Evidence suggests that prenatal maternal stress (PNMS) has long-term effects on several outcomes, yet effects on neuromotor function are relatively unknown. We aimed to determine whether disaster-related PNMS predicts motor functioning in young children and whether timing of exposure and sex of the child moderate these effects. Objective and subjective PNMS levels were assessed among pregnant women exposed to a natural disaster. Their children's bilateral coordination, balance, and visual motor integration (VMI) were assessed at 5½ years. Girls performed better than boys. Objective stress exposure and subjective distress interacted such that when subjective distress was high, no added effect of objective hardship was observed; when subjective distress was low, objective hardship showed a negative effect. In girls, late pregnancy exposure was associated with poorer outcomes. In conclusion, disaster-related PNMS is associated with relatively lower motor functions in exposed offspring. Exposure timing, sex, and type of stress influenced the effects.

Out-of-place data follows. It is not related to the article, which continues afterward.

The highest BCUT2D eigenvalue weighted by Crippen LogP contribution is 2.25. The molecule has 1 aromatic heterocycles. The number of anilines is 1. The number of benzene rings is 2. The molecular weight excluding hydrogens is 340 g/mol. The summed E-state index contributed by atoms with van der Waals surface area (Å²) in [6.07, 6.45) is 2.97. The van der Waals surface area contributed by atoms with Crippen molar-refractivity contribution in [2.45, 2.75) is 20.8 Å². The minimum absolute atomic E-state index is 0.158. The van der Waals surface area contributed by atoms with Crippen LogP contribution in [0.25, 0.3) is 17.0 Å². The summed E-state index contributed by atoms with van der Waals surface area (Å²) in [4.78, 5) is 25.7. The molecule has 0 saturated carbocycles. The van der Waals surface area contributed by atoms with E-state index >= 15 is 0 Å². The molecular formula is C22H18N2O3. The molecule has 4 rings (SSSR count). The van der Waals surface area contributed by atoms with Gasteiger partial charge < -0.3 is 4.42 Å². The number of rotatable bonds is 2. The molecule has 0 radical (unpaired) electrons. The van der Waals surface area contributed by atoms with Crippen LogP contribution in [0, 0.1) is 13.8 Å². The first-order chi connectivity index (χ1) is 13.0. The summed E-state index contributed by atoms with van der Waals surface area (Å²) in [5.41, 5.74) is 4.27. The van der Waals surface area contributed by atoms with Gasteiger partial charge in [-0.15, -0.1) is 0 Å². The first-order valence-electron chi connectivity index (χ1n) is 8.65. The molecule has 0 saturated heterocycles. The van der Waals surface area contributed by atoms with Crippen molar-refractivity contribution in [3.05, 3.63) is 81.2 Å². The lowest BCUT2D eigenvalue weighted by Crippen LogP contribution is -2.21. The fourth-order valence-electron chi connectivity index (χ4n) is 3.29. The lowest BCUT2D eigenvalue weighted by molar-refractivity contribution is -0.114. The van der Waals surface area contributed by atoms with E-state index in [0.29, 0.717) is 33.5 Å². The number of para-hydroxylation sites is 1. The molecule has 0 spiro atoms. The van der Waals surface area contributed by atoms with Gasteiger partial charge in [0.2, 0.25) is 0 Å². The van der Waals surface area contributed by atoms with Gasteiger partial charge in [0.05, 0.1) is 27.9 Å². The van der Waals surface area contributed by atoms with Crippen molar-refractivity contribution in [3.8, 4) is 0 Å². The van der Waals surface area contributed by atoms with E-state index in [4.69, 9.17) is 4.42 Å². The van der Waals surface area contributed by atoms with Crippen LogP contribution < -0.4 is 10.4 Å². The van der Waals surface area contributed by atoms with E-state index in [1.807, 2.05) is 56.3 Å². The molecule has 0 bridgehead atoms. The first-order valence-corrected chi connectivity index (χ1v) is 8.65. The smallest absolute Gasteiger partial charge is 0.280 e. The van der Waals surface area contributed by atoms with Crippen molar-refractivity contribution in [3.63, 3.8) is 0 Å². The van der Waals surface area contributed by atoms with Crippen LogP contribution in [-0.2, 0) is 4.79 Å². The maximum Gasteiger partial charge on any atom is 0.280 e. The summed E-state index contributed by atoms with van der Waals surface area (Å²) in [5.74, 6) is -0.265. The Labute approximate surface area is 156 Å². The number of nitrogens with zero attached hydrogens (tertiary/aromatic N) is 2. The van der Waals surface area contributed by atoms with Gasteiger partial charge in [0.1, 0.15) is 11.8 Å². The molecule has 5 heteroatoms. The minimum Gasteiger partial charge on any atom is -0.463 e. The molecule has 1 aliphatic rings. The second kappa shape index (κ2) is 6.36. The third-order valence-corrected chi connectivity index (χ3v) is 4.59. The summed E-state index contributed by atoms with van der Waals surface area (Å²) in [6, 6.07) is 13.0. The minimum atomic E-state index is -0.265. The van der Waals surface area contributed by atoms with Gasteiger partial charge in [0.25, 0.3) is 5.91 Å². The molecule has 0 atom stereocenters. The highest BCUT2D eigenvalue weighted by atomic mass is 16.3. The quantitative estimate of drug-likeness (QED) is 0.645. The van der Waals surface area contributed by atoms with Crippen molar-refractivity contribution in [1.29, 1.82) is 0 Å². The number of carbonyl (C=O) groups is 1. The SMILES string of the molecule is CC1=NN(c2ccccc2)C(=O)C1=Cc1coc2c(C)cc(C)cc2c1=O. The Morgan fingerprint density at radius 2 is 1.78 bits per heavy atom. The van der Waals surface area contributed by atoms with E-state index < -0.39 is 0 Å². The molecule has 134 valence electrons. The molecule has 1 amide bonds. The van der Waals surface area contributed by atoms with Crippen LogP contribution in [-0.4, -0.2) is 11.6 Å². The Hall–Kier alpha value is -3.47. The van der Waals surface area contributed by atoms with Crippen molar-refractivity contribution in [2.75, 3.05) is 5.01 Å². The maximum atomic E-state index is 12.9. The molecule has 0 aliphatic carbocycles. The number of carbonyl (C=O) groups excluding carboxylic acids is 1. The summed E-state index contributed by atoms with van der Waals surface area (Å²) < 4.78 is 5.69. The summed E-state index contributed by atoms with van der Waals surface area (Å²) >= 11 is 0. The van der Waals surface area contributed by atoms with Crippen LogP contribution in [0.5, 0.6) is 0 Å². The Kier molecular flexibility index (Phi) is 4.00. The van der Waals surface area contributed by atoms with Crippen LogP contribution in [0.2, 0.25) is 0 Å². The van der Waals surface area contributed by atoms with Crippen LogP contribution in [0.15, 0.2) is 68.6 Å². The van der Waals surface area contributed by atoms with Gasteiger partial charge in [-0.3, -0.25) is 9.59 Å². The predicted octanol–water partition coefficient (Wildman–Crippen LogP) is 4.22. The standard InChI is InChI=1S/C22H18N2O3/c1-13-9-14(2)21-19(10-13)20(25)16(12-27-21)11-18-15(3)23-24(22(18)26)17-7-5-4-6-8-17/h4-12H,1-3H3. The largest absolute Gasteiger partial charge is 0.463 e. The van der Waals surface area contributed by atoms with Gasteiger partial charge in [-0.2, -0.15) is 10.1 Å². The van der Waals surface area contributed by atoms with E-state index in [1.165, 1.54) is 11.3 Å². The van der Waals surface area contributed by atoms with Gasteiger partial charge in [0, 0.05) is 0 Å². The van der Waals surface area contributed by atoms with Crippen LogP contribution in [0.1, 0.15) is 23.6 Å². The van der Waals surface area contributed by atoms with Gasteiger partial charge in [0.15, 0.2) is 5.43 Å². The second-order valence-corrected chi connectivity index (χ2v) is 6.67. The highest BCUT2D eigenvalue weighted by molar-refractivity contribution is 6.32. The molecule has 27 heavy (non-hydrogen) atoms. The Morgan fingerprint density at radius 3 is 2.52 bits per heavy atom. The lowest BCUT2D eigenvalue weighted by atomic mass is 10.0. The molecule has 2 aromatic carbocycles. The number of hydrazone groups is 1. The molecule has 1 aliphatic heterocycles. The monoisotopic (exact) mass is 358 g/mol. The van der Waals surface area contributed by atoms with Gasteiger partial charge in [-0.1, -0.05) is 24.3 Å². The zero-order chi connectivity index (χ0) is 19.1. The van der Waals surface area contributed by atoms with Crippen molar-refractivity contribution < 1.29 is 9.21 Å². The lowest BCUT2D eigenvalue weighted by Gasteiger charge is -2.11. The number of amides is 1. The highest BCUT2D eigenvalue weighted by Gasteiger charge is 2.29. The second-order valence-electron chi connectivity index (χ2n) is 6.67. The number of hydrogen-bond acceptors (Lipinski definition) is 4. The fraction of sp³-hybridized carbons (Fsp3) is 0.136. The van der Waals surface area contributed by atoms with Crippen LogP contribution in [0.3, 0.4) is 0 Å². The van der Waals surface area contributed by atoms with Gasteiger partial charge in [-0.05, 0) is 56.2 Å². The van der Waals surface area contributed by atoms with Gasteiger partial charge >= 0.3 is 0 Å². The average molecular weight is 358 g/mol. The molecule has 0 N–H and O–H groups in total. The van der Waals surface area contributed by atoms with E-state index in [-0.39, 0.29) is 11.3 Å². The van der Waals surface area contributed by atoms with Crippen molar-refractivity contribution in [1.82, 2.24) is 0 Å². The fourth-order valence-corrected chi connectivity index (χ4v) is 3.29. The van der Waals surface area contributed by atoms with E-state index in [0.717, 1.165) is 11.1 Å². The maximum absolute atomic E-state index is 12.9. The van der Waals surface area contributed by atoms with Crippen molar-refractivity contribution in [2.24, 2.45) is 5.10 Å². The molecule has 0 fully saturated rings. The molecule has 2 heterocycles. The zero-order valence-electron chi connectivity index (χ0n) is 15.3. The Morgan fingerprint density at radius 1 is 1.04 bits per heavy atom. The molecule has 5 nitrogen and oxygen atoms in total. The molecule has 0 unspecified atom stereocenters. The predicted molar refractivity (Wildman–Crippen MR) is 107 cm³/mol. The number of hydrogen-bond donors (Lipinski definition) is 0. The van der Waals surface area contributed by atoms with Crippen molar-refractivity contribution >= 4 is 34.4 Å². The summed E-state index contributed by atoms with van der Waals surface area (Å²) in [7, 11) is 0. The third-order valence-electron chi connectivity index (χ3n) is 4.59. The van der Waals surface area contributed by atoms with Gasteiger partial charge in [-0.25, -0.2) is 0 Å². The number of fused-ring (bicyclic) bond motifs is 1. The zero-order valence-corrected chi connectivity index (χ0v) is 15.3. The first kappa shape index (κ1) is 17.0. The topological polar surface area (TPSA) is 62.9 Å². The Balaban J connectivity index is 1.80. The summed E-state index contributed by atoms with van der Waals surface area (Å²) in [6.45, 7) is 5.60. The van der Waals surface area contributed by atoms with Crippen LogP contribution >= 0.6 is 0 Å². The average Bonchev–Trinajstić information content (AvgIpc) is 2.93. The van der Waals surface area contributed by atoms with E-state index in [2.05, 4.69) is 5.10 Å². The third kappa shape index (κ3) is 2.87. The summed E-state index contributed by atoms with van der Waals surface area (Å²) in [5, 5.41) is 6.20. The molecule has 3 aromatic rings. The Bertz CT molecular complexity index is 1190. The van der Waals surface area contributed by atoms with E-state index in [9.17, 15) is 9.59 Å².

Keywords: motor function; natural disaster; prenatal maternal stress.
© 2012 Wiley Periodicals, Inc.